In addition to having a Thai flavour, a common theme of the collection is the “pursuit of happiness”, which is one of the three “unalienable rights” in the United States of America’s Declaration of Independence* and a key principle of Buddhism. That such superficially conflicting forces of capitalism and religion share the same destination suggests the path to happiness may not be straightforward, and short cuts may be counterproductive.
Although Thailand is a welcoming, tolerant and spiritual place, Bangkok provides abundant opportunities for hedonism. So, like the Yin-Yang, the “City of Angels” is a centre of energy, within which contrary but complementary forces co-exist. Those who deviate from the true path may, after a period of trial and error, reach the same conclusion as William Blake, who wrote “The Road of Excess leads to the Palace of Wisdom”**. In short, the collection represents a visual journey: from Hedonism to Buddhism in Bangkok.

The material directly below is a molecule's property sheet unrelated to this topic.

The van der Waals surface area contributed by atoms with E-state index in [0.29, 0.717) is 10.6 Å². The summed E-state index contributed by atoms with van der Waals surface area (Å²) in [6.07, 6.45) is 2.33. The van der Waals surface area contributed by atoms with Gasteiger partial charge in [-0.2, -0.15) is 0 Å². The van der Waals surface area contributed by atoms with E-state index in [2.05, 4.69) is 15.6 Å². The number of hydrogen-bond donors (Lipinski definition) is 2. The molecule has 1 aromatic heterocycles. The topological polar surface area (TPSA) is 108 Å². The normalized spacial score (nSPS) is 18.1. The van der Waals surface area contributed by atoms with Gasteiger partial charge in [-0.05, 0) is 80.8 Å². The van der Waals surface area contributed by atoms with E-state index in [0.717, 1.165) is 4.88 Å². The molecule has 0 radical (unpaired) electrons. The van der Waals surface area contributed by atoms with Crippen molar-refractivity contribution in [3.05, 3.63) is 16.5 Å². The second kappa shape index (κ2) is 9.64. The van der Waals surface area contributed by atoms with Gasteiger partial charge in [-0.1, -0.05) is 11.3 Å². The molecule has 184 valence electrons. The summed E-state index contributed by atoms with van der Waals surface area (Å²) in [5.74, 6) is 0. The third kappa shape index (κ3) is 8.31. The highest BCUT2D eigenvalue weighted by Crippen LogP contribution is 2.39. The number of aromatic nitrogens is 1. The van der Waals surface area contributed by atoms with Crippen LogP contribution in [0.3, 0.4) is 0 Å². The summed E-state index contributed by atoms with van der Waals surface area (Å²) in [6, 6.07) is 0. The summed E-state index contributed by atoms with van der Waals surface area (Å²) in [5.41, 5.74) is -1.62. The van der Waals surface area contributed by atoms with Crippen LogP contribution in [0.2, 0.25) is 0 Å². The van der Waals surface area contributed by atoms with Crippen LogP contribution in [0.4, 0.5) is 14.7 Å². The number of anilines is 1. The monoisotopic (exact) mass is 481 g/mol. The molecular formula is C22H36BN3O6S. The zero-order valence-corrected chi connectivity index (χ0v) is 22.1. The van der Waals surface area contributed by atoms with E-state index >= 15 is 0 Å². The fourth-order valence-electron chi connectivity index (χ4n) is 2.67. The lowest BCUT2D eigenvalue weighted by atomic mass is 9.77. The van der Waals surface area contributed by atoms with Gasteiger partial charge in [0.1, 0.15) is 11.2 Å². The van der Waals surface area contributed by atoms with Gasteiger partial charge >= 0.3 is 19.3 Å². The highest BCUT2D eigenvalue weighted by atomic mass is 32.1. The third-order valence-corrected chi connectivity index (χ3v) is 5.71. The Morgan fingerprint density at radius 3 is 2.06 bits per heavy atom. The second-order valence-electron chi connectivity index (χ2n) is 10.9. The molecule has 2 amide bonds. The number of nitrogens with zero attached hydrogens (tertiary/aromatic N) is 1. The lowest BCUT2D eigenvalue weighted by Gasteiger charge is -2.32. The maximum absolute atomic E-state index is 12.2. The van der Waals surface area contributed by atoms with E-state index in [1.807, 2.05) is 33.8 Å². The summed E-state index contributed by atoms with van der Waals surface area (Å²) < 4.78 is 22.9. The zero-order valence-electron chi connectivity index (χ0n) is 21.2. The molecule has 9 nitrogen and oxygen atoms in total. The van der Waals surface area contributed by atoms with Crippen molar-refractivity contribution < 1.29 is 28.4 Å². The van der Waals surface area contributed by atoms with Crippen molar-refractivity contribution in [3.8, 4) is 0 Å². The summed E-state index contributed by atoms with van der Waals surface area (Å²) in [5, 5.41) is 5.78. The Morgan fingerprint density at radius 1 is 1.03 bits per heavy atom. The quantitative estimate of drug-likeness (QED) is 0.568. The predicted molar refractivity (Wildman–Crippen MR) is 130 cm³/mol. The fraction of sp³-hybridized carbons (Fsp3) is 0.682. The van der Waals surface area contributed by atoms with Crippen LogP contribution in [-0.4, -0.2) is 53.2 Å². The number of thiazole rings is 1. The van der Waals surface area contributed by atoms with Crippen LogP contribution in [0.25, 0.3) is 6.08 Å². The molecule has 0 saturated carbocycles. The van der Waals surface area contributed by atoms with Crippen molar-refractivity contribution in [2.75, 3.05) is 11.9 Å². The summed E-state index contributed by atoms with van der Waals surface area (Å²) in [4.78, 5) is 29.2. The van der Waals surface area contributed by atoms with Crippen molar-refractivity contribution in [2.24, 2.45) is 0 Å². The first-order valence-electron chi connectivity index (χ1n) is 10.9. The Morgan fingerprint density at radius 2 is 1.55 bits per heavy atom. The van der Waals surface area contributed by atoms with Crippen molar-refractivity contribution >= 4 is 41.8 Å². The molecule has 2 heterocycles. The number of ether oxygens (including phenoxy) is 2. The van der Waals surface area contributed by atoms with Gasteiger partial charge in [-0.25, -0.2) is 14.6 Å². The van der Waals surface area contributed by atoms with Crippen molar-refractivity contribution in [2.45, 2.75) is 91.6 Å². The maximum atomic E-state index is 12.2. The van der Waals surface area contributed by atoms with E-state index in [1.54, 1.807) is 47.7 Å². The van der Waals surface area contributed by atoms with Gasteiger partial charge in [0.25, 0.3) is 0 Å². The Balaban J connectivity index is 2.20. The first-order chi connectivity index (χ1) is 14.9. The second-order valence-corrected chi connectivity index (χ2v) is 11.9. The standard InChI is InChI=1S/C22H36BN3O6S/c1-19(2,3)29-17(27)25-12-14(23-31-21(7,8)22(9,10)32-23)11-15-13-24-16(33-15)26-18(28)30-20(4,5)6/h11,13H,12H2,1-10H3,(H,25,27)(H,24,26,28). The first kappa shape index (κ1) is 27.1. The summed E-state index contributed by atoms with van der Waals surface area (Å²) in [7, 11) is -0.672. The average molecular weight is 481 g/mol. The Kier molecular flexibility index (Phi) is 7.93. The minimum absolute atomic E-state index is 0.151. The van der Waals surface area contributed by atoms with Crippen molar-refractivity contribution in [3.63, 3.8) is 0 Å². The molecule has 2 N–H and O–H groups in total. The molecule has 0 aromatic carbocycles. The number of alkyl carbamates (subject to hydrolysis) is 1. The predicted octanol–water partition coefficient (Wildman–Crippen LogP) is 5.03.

* The Declaration of Independence, adopted on the 4th of July 1776, states: “We hold these truths to be self-evident, that all men are created equal, that they are endowed by their creator with certain unalienable rights, that among these are Life, Liberty and the pursuit of Happiness.”
** “The Road of Excess leads to the Palace of Wisdom” is a proverb from the book, “The Marriage of Heaven and Hell”, written by William Blake in 1793.
“Sexuality” is a collection of photographs, which explores themes of beauty and gender in Thai society.
While Thailand is renowned for the beauty of its female population, the collection challenges viewers to consider sexual attraction on a less superficial level with the “Skin Deep” series. Similarly, “Pretty Vacant” implies that a beautiful body is not necessarily matched with a beautiful mind. Nevertheless, physical attraction between the sexes is a necessary requirement for reproduction and a natural consequence of evolution. Beauty is therefore celebrated with “Eye Candy” and “Foxy Lady”.
Thailand is also renowned for transsexuals, whom Thais regard as “phed tee saam” (the third gender) or “phu ying pra phet song” (a second kind of woman). The high prevalence of transsexuals in Thailand may pervert traditional expectations of gender, a concept which is represented in “Yin-Yang” and “Metamorphosis”.